Acknowledging grief creates a portal for healing, resolve and reconciliation. Modern society encourages us to by-pass these painful emotions. However, lamentations offers us an opportunity to acknowledge our past, our pain, connect with our angry and grief, to heal, to reclaim and embody our goodness our humanity, as we claim justice for the contribution of our ancestors to the success of our society, reclaim redemption and reparation and the level of spirit and bring that awareness and consciousness into our everyday reality. At a time like this through this honouring, this ritual, this worship, the spirit of justice, of Africa can be resurrected, remembered and reactivated.
“Senzeni na? – What have we done?” is a South African protest song made popular during the Apartheid period. Its English translation from the Xhosa and Zulu languages of its black people, is as follows:
“What have we done? Our sin is that we are black?
(Therefore,) our sin is the truth.
They are killing us.
Let Africa return.”
Such lamentations resonate with many that are found in the bible: e.g. Psalms 88, where people find themselves the targets of ethnic and racial inequality, injustice and oppression.
Part of the demystification of commemorations like this comes through the cathartic cleansing of our emotions, honouring those who had gone before, acknowledging the ways our ancestors chose to survive, their messages and meanings found in the subtle and not so subtle things that we feel, think, say, see and do. Once we notice how much these practices have persisted, then their suffering was not in vain. We did not die in vain if in lament we acknowledge the sacrifices that each ancestor made connects to the stand we make here today and every day.
In the Spiritual Baptist faith mourning is a daily ritual and constant meditation. We sing that “WEEPING MAY ENDURE FOR MANY A NIGHT” but “JOY COMETH IN THE MORNING”.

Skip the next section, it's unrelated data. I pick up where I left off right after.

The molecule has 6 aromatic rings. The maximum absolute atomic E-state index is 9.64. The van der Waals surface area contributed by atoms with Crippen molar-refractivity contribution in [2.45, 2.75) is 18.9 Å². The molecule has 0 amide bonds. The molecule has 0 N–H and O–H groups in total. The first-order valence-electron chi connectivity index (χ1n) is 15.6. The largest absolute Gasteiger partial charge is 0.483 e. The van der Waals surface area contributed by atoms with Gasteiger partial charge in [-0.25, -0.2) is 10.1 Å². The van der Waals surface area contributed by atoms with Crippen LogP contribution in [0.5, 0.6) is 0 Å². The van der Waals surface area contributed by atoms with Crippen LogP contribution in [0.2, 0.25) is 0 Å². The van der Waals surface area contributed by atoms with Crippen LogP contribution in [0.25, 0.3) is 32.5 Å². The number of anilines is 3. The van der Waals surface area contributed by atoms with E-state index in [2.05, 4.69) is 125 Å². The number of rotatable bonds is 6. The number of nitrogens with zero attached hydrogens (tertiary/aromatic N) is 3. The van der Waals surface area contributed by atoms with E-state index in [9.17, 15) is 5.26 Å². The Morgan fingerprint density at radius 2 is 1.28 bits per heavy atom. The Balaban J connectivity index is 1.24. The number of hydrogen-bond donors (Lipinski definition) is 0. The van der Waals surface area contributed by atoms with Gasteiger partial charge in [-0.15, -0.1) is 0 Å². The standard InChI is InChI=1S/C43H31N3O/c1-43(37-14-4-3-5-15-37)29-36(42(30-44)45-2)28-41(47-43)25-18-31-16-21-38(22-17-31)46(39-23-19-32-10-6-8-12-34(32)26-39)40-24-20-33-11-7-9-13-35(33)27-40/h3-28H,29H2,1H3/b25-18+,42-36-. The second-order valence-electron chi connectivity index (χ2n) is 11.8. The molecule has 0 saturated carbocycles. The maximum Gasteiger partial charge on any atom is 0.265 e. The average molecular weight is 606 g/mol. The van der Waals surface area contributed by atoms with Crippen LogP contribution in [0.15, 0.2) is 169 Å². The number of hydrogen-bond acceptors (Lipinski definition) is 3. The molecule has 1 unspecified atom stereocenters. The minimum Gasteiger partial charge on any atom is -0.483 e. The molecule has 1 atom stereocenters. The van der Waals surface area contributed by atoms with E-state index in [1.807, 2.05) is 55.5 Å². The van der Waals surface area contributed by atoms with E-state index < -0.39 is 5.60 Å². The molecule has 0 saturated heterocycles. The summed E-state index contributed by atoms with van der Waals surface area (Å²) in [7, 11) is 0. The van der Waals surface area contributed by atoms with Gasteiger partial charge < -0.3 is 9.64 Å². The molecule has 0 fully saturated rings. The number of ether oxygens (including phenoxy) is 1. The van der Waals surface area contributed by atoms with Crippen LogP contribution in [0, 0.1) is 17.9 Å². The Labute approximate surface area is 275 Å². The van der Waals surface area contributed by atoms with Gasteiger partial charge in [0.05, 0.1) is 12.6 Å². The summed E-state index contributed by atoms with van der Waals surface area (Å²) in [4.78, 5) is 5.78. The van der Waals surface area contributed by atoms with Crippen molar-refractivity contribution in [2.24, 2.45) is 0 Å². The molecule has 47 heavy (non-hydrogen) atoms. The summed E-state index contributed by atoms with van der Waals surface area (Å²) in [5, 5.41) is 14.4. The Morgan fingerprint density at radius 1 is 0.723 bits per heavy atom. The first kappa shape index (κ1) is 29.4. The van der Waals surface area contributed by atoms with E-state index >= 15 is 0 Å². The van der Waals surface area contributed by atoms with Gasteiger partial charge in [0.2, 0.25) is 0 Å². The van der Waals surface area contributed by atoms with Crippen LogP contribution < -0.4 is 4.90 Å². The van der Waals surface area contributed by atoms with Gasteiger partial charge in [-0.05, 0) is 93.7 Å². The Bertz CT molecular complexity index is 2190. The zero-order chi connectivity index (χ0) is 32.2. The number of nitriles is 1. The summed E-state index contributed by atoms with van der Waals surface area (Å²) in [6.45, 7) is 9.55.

Consider that this moment acknowledges a portal, born in pain and nurtured in suffering in this dimension in a time not that long ago, (less than 1000 ages), a portal that allows the spirits of our ancestors to journey beyond these given circumstances, to repatriate, para venture that in this spiritual return honour is restored to their memory and that this honouring opens our rehabilitation to connect and respect the memory of our ancestors.
Therefore, by honouring this moment we not only lament and share in the excess of pain but, in releasing this emotion, we get to experience the ecstasy, the freedom that these souls experience, to live a life in spiritual reparation, to build a society where restoration becomes manifest in our collective thoughts, words and actions. We are no longer enslaved or victims, we did not have “nothing”. Instead, through the purging of our grief, we claim our freedom, take our place and assert our justice, our Africa.
ALL THE WAY FROM AFRICA LAND…
Culture Clinic is a weekly column crafted by Dr. John Hunte. Photo by Adrian Richards.